published Tuesday, September 13th, 2011

Treading the Social Security minefield

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    Trays of printed Social Security checks wait to be mailed from the U.S. Treasury's Financial Management services facility in Philadelphia. (AP File Photo/Bradley C Bower, File)

Few issues are as sensitive to so many Americans as Social Security.

That's because today about 155 million Americans are paying Social Security taxes -- and about 54 million are getting monthly Social Security benefits.

But Social Security replaces only about 40 percent of the average worker's income after retirement, and the Social Security Administration warns it "was never meant to be the only source of income for people when they retire. ... [M]ost financial advisors say retirees will need 70 percent or more of pre-retirement earnings to live comfortably."

OK, so we know Social Security alone isn't enough to support most retirees comfortably. But will even the limited benefits that it is supposed to provide be there for future retirees?

An AP-GfK poll shows that 70 percent of Americans consider Social Security very important to their financial well-being when they retire. But there is enormous doubt about whether the benefits will be waiting for them. Only 35 percent of the people polled believe Social Security benefits are extremely or very likely to last throughout their retirement. Thirty percent believe it is somewhat likely to be there, and 35 percent believe it is not too or not at all likely to provide expected payments.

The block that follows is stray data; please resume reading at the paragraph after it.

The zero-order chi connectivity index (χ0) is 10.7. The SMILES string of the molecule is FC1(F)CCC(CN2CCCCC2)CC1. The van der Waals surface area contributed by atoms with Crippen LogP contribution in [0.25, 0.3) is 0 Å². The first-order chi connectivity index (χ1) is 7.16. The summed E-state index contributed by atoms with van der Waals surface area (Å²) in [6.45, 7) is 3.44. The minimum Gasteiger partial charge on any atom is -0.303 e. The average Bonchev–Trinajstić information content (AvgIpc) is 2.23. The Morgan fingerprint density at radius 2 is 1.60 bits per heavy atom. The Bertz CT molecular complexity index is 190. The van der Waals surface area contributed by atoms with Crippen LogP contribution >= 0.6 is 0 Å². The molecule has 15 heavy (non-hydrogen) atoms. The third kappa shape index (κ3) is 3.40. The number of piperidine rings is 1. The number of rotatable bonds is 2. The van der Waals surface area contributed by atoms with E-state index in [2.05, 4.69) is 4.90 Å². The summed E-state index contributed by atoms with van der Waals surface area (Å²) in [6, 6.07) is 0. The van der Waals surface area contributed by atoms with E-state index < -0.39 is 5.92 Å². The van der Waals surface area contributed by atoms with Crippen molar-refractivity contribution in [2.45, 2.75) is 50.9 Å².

The leading Republican presidential candidate, Gov. Rick Perry of Texas, warns -- as economists and others warn -- that Social Security is unsustainable under current conditions. In fact, the Social Security trustees reported that in 2010, the program spent nearly $50 billion more on benefits than it took in from payroll taxes. As The New York Times reported, analysts see that as a "tipping point -- the first step of a long, slow march to insolvency ... ." By some estimates, Social Security will be unable to meet its obligations by 2036 -- and Medicare much sooner than that.

So Perry noted in a recent GOP debate, "It is a Ponzi scheme to tell our kids that are 25 or 30 years old today, you're paying into a program that's going to be there."

What is a Ponzi scheme? The expression relates to Charles Ponzi, who in the 1920s had a bogus investment operation that paid investors not with returns from legitimate investments but with money from people who came into the scheme later. The later you get in on such a scam, the more likely you are to lose your "investment."

Well, with current workers investing in Social Security without any certainty that the program will last through their retirement, is it so controversial that Perry called it a Ponzi scheme? Or that he said, "Anybody that's for the status quo with Social Security today is involved with a monstrous lie to our kids, and it's not right"?

Everybody wants Social Security benefits to be there for them, but few Americans -- and fewer still in Washington -- want to talk about how to sustain those benefits.

We don't know whether Perry has the answers, but he is right to raise the question.

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EaTn said...

If we had listened to the knee-jerk right wingers over time, the safety net retirement system would have been killed long ago and replaced with blanket and soup lines. There are many ways to keeping the system solvent but the nay-sayers as usual don't bring any solutions to the table.